Monday, August 1, 2011
As those who regularly read this blog know, legal education is changing quickly. However, one aspect of teaching lawyers that hasn't received much attention is teaching lawyers in emotional competence. Yet, evolutionary psychologists have shown that the our brains work vastly different than the model of the brain of Langdell's time. Robin Wellford Slocum has recently posted an article on SSRN that fills this lacuna.
An Inconvenient Truth: The Need to Educate Emotionally Competent Lawyers
The dominant presumption within legal education, that we can teach students to “think like lawyers” with a nearly singular focus on training the analytical mind, is a fiction based on a 19th Century understanding of the human brain that is inherently flawed. This fiction has spawned an equally faulty premise that still dominates legal education today – that we can train students to be effective lawyers by virtually ignoring students’ emotions and by marginalizing the development of the emotional competencies. These presumptions impose a significant cost on our students and on the legal profession. By marginalizing the importance of emotional competence, we ill-prepare our students to work effectively with the complex interpersonal legal problems they will encounter in the practice of law. As troubling, by dismissing emotions as irrelevant to legal thinking, we ignore that which has true meaning to students – their emotional compass and values. By doing so, we systematically strip students of what is actually meaningful to them as people and ill-prepare them to develop a professional identity that can guide them in their professional careers.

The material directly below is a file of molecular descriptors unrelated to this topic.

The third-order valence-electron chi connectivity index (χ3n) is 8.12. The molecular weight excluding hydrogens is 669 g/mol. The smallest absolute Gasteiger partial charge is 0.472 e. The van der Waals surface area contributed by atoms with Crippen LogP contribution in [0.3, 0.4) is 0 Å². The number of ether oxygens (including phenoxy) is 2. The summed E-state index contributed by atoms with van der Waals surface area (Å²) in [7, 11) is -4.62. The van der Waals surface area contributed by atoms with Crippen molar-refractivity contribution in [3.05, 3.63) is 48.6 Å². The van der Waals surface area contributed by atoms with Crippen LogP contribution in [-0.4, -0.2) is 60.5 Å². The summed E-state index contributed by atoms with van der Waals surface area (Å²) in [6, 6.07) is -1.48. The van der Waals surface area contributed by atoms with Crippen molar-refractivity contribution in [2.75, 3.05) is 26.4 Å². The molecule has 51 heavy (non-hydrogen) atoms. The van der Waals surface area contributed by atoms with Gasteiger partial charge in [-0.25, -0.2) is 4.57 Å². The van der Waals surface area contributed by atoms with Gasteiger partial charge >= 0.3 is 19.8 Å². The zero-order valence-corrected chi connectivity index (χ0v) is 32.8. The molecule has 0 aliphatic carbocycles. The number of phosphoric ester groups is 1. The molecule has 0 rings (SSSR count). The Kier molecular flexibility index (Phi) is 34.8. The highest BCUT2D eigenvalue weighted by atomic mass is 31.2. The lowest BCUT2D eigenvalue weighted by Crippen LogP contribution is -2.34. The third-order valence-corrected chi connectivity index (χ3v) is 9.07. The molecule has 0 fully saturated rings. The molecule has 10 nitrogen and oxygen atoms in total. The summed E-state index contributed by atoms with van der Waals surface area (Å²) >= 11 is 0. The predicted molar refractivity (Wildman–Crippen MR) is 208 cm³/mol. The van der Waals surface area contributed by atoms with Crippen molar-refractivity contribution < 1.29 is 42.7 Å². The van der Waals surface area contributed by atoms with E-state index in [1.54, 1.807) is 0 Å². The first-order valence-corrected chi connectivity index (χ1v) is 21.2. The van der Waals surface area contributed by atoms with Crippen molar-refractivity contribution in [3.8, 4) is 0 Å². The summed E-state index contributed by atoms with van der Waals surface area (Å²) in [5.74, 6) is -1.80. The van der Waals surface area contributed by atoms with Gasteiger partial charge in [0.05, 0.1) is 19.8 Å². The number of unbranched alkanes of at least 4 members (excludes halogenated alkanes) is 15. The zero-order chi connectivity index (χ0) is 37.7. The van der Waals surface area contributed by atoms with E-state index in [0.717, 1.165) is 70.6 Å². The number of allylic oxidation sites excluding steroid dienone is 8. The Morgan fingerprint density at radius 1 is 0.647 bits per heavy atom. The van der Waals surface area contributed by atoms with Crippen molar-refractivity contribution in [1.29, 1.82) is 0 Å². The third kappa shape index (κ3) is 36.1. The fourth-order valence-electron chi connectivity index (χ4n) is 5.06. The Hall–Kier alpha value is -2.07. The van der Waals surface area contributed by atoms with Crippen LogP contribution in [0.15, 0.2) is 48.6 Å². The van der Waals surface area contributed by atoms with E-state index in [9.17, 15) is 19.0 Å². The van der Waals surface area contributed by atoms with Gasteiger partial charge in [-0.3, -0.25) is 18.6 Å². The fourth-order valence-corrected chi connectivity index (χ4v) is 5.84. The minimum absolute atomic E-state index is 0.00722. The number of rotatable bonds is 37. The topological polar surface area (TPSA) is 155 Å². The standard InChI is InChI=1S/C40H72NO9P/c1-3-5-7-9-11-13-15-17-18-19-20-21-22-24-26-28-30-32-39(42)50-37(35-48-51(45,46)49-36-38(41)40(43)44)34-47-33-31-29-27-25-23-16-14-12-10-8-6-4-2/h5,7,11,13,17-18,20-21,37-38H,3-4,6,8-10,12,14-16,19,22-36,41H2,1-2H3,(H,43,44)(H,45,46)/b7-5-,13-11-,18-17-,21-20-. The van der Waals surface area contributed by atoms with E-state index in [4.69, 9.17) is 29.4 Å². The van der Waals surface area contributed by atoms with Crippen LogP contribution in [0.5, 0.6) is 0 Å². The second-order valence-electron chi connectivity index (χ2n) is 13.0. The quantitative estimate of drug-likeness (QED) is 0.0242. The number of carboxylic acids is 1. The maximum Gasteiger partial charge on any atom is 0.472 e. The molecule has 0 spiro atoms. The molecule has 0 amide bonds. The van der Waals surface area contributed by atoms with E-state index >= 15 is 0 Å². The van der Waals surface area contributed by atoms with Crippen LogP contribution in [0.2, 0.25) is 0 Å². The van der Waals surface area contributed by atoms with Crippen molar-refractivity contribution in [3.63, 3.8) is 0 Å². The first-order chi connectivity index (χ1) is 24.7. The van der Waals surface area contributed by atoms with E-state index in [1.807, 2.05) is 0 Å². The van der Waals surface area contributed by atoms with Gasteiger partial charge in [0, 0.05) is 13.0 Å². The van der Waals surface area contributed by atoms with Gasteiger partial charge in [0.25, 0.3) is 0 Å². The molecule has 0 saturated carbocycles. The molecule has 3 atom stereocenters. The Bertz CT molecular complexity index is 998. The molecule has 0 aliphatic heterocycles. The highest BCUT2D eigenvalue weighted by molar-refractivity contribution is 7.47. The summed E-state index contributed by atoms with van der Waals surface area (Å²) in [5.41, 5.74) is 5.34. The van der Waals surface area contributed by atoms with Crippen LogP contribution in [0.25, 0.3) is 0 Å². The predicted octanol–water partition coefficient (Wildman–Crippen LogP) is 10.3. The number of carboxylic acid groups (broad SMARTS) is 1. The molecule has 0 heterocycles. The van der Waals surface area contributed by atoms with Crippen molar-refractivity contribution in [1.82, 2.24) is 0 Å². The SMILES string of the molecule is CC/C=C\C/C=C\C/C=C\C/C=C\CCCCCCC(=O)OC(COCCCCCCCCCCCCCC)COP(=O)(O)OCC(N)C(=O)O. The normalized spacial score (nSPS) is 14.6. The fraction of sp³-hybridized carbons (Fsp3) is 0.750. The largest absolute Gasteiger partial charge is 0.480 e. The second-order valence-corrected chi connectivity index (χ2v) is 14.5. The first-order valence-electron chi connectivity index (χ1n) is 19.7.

This article describes four basic domains of emotional competency that are demanded by the practice of law and reflects on some of the costs we incur by continuing to marginalize emotional competency training in the law school curriculum. The article concludes by offering suggestions for incorporating emotional competency training into the law school curriculum. These ideas range from relatively minor shifts in emphasis in doctrinal and lawyering skills classes to the addition of courses focused exclusively on developing the emotional competencies that are required skill-sets in modern legal practice.